Tanzania Agriculture Productivity Program TAPP

Mellon And Fintract Signs A Contract For TAPP End Line Survey

Mellon Consults and Fintrac have signed a contract to conduct an end line survey of Tanzania Agriculture Productivity Program (TAPP). The USAID-TAPP is funded by the United States Agency for International Development (USAID) as part of the Feed the Future initiative. The program is working to increase smallholder incomes, improve nutrition, and expand markets. The program continues to make sizable progress towards overall program goals and not only is well positioned to achieve its targets by the end of its contract, but is already exceeding some of its project goals.

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Dr.Richard From Right And Mellon Team After Signing Contract

USAID TAPP signed a partnership agreement with the organization to be evaluated in April 2013. As a partner, the organization was expected to contribute to TAPP’s objective of improving household nutrition of beneficiary farmers. More specifically, TAPP tasked the partner with providing nutritional training to 700 TAPP farmers, training 3,600 people in nutrition and HIV prevention, and establishing 2,250 home gardens. More than a year into the contract, TAPP and the partner want to better understand whether the partner’s approach to nutrition is effective.

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Water Storage Facility In One Of Project Area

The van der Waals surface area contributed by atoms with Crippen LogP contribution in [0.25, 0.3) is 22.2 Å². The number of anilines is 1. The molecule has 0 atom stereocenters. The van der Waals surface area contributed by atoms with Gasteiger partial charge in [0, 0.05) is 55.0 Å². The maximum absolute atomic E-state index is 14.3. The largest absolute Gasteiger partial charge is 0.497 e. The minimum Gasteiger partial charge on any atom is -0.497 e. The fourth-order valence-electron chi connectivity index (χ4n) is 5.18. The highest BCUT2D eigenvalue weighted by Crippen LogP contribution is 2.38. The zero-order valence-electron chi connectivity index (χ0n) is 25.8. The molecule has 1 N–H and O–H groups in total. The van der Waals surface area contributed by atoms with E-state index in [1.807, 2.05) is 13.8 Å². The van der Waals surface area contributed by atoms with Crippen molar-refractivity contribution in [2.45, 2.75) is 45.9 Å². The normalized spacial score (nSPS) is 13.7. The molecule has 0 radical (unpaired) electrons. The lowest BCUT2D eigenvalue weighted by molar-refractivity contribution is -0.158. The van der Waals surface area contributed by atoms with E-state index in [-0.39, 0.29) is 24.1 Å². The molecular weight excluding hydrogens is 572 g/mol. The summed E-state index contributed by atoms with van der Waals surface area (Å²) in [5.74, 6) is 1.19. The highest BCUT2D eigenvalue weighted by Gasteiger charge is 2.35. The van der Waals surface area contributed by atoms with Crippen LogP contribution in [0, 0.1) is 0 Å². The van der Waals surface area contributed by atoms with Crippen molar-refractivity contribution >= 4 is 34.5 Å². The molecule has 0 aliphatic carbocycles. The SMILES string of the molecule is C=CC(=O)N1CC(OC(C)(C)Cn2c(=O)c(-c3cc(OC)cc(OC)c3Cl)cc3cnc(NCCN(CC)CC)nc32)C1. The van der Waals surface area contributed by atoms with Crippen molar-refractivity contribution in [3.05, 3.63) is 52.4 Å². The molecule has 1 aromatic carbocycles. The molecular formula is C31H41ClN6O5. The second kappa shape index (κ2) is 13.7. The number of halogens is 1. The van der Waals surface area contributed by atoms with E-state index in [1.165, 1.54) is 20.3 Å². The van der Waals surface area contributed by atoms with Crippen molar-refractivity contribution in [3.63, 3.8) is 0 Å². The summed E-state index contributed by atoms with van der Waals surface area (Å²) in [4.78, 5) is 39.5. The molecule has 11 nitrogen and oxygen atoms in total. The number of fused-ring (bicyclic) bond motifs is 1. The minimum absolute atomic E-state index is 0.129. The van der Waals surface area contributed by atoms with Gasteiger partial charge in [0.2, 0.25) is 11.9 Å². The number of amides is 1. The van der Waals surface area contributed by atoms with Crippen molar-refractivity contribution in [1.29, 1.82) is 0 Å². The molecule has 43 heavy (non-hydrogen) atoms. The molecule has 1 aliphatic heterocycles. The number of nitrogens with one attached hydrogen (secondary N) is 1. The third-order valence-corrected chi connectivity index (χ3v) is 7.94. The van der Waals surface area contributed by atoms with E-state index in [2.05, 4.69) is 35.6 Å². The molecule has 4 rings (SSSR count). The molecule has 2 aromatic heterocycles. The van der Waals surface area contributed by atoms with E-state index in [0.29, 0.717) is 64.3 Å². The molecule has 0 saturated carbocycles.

TAPP therefore proposed to do an evaluation of the partner’s work. Following the evaluation, TAPP will also develop basic tools that all NGO partners can use for nutritional needs assessment of the communities they work in and also ongoing monitoring of the impact of their nutrition work. The information obtained from these assessments can be used to help leverage support in the delivery of missing nutritional interventions. The data will give context to the results of any particular nutrition intervention delivered by one of TAPP’s NGO partners.

Objectives Of The Project

The objectives of this work are two-fold: first, to validate and assess the results that the partner has achieved and second, to develop tools that:

  1. Allow the partner and other NGOs doing nutrition work to be able to conduct their own impact study on nutrition activities, which can be used to assess effectiveness of implementation strategies. These results could also be used to provide quantitative data for the solicitation of additional funding.
  2. Allow the partner and other NGOs doing nutrition work to understand the larger nutritional environment of the families they work with.